Sarah Palin complained that not being invited to Sen. John McCain’s funeral felt like a “gut punch.”
The former half-term governor of Alaska told “Good Morning Britain” that she was hurt and embarrassed after her former running mate’s family did not ask her to attend the funeral, reported the Daily Mail.
“I was kind of surprised to be publicly disinvited to the funeral,” Palin said. “They didn’t have to embarrass me and others, it wasn’t just me it was other people from our campaign back in 2008. It’s kind of a gut punch.”
Palin has been blamed for McCain’s 2008 presidential loss to Barack Obama, but she said she was a convenient scapegoat for Republican operatives who pushed for her to join the ticket.
“It made sense to me and my supporters why John McCain did tap me,” Palin said. “But, yeah, once getting out there on that national stage and realizing that there are so many snakes in politics, they are so many snakes in the Republican party who were running the show and allowing me to get clobbered. They were looking for someone to blame for their really crappy type of campaign that they ran. I was a scapegoat.”
The GOP is a suicide cult
Welcome to another edition of What Fresh Hell?, Raw Story’s roundup of news items that might have become controversies under another regime, but got buried – or were at least under-appreciated – due to the daily firehose of political pratfalls, unhinged tweet storms and other sundry embarrassments coming out of the current White House.
Back in March, we argued that Donald Trump had become the charismatic leader of the dumbest suicide cult ever. There were fewer than 500 confirmed cases of Covid-19 at the time, but it wasn't difficult to see the trajectory we were on at even that early date. At the time, we were commenting on the President's* repeated claims that the whole thing was a big hoax and polls showing that Democrats were twice as likely as Republicans to say they were taking steps to avoid becoming infected.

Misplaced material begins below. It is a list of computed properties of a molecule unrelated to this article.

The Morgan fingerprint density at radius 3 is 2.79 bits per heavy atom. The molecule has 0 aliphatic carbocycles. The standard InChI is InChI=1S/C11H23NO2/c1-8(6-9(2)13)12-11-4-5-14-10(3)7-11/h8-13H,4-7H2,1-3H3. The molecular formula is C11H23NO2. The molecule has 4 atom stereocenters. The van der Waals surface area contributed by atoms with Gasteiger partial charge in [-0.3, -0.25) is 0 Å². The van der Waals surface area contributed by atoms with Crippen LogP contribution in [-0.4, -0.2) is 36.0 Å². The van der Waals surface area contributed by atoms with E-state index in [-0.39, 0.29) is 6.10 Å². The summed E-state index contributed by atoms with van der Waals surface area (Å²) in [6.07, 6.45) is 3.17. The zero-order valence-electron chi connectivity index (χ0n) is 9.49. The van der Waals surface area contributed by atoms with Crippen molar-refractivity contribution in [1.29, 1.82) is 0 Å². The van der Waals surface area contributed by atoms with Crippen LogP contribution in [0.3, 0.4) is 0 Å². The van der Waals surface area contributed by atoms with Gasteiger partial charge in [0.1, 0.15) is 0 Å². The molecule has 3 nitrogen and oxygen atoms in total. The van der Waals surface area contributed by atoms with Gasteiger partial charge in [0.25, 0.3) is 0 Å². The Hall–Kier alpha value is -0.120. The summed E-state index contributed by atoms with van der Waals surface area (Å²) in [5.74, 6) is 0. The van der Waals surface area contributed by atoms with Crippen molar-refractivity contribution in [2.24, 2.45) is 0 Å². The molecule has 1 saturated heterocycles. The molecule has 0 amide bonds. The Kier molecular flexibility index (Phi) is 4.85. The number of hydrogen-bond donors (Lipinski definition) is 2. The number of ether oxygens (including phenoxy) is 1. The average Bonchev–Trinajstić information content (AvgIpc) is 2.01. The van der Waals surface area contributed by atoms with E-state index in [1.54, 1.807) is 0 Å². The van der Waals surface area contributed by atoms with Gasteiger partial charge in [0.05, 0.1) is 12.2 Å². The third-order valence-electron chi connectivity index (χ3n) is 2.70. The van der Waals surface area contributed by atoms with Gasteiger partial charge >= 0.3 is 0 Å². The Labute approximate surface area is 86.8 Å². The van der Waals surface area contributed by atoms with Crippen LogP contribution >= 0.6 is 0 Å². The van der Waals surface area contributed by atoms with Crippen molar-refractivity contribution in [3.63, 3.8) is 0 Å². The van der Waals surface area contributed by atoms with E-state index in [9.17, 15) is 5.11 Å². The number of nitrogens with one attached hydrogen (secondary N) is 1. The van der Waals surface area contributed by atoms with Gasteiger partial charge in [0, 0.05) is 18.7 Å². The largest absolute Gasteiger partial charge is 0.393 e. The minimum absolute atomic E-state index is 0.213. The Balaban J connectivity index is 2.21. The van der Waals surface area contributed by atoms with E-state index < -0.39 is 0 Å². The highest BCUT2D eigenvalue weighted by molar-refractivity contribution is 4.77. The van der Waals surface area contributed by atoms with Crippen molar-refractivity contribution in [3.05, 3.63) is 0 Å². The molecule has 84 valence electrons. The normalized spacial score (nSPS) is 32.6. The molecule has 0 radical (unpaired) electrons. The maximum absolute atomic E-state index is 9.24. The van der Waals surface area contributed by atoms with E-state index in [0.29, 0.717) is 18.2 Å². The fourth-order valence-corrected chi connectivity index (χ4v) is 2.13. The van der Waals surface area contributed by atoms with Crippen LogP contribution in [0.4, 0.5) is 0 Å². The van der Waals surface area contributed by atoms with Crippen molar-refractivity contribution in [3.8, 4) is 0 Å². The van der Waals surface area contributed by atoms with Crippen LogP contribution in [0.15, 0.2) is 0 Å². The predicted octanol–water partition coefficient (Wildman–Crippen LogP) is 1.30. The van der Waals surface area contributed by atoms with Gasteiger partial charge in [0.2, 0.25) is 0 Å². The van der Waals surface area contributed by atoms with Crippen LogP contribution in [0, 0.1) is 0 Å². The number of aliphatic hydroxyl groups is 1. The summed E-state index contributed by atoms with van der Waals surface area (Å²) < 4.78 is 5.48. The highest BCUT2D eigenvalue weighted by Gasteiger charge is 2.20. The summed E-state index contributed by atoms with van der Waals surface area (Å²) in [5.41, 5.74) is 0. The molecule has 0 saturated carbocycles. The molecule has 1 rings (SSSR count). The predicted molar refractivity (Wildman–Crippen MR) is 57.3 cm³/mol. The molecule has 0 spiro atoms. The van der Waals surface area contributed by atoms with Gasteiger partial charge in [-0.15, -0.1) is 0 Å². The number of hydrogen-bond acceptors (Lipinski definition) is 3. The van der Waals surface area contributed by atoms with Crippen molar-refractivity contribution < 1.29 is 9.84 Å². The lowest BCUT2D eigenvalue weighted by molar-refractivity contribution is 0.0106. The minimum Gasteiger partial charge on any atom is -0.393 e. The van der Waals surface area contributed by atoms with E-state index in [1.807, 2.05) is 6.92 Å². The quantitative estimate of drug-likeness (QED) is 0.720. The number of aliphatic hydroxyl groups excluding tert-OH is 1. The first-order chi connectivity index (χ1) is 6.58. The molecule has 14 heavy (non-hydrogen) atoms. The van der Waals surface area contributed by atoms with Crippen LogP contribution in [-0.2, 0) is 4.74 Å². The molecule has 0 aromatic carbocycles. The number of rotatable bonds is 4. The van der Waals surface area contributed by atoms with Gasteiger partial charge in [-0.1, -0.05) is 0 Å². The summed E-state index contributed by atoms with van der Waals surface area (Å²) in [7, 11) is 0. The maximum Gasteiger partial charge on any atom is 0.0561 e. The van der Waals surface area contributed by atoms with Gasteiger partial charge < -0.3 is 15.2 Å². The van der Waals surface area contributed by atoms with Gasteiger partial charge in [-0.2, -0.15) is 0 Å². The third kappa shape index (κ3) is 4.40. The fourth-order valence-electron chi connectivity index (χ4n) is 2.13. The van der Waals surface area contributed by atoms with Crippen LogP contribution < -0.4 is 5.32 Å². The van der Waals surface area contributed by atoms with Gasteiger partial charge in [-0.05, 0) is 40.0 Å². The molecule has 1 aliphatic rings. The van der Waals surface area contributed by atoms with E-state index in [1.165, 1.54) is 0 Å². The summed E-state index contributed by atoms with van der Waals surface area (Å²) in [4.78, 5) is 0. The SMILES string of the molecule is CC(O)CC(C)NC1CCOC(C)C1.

Trump has committed at least 11 disgraceful acts just since April: conservative
On Saturday, writing for The Washington Post, conservative columnist Max Boot outlined all of the chaos President Donald Trump has caused just in the last three months — arguing that "he has disgraced the nation’s highest office as no previous occupant has come close to doing."
"Think about all that has happened since April 5," wrote Boot. "That was before security forces attacked peaceful protesters in Lafayette Square so that Trump could stage a bizarre photo-op. Before he pushed to send the armed forces into the streets. Before he embraced 'white power' and called Black Lives Matter 'a symbol of hate.' Before he vowed to veto the defense authorization bill to prevent the renaming of military bases named after Confederate generals. Before he used the novel coronavirus as an excuse to shut down immigration and threatened to revoke the visas of college students unable to attend classes in the fall."
Republicans will ‘be punished harshly in November’ for ignoring Trump’s latest impeachable offense: columnist
In a column for Bloomberg, longtime political observer Jonathan Bernstein said there is not much more Donald Trump could do as president that would be more impeachable than his commutation of associate Roger Stone's sentence for lying for him -- and that Republicans who are either staying silent or cheering on the president will face the wrath of voters in November.
With only Sen. Mitt Romney (R-UT) taking the president to task for the commutation of the convicted felon's sentence in a tweet, labeling it, "Unprecedented, historic corruption: an American president commutes the sentence of a person convicted by a jury of lying to shield that very president,” Bernstein said other Republicans should expect to be judged by their silence on such flagrant corruption.